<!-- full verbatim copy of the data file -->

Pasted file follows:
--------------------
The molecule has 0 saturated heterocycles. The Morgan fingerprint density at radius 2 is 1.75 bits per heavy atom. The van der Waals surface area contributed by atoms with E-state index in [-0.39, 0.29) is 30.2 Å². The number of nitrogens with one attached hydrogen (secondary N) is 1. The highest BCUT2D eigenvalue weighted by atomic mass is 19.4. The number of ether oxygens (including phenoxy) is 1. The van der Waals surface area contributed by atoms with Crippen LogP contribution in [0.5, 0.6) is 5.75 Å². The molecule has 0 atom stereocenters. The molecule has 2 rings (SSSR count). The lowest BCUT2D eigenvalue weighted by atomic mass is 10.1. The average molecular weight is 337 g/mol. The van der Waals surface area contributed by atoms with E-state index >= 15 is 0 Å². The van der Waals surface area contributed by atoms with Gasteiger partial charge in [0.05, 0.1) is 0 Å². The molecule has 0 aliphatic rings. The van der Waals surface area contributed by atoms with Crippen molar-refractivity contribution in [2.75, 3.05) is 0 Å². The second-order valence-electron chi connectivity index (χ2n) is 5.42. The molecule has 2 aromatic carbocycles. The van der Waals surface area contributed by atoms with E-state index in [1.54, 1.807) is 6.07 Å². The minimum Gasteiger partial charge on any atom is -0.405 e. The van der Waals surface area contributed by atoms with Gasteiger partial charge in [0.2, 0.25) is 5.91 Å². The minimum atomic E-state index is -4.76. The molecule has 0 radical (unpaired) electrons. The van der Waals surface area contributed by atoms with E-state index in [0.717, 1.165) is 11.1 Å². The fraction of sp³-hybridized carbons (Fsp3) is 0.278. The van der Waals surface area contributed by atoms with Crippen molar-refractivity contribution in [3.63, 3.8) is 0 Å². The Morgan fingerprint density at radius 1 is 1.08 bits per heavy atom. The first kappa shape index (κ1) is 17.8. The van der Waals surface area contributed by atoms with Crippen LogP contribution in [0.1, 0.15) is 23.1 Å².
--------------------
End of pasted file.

The molecule has 0 saturated heterocycles. The Morgan fingerprint density at radius 2 is 1.75 bits per heavy atom. The van der Waals surface area contributed by atoms with E-state index in [-0.39, 0.29) is 30.2 Å². The number of nitrogens with one attached hydrogen (secondary N) is 1. The highest BCUT2D eigenvalue weighted by atomic mass is 19.4. The number of ether oxygens (including phenoxy) is 1. The van der Waals surface area contributed by atoms with Crippen LogP contribution in [0.5, 0.6) is 5.75 Å². The molecule has 0 atom stereocenters. The molecule has 2 rings (SSSR count). The lowest BCUT2D eigenvalue weighted by atomic mass is 10.1. The average molecular weight is 337 g/mol. The van der Waals surface area contributed by atoms with E-state index >= 15 is 0 Å². The van der Waals surface area contributed by atoms with Gasteiger partial charge in [0.05, 0.1) is 0 Å². The molecule has 0 aliphatic rings. The van der Waals surface area contributed by atoms with Crippen molar-refractivity contribution in [2.75, 3.05) is 0 Å². The second-order valence-electron chi connectivity index (χ2n) is 5.42. The molecule has 2 aromatic carbocycles. The van der Waals surface area contributed by atoms with E-state index in [1.54, 1.807) is 6.07 Å². The minimum Gasteiger partial charge on any atom is -0.405 e. The van der Waals surface area contributed by atoms with Gasteiger partial charge in [0.2, 0.25) is 5.91 Å². The minimum atomic E-state index is -4.76. The molecule has 0 radical (unpaired) electrons. The van der Waals surface area contributed by atoms with E-state index in [0.717, 1.165) is 11.1 Å². The fraction of sp³-hybridized carbons (Fsp3) is 0.278. The van der Waals surface area contributed by atoms with Crippen molar-refractivity contribution in [3.63, 3.8) is 0 Å². The Morgan fingerprint density at radius 1 is 1.08 bits per heavy atom. The first kappa shape index (κ1) is 17.8. The van der Waals surface area contributed by atoms with Crippen LogP contribution in [0.1, 0.15) is 23.1 Å².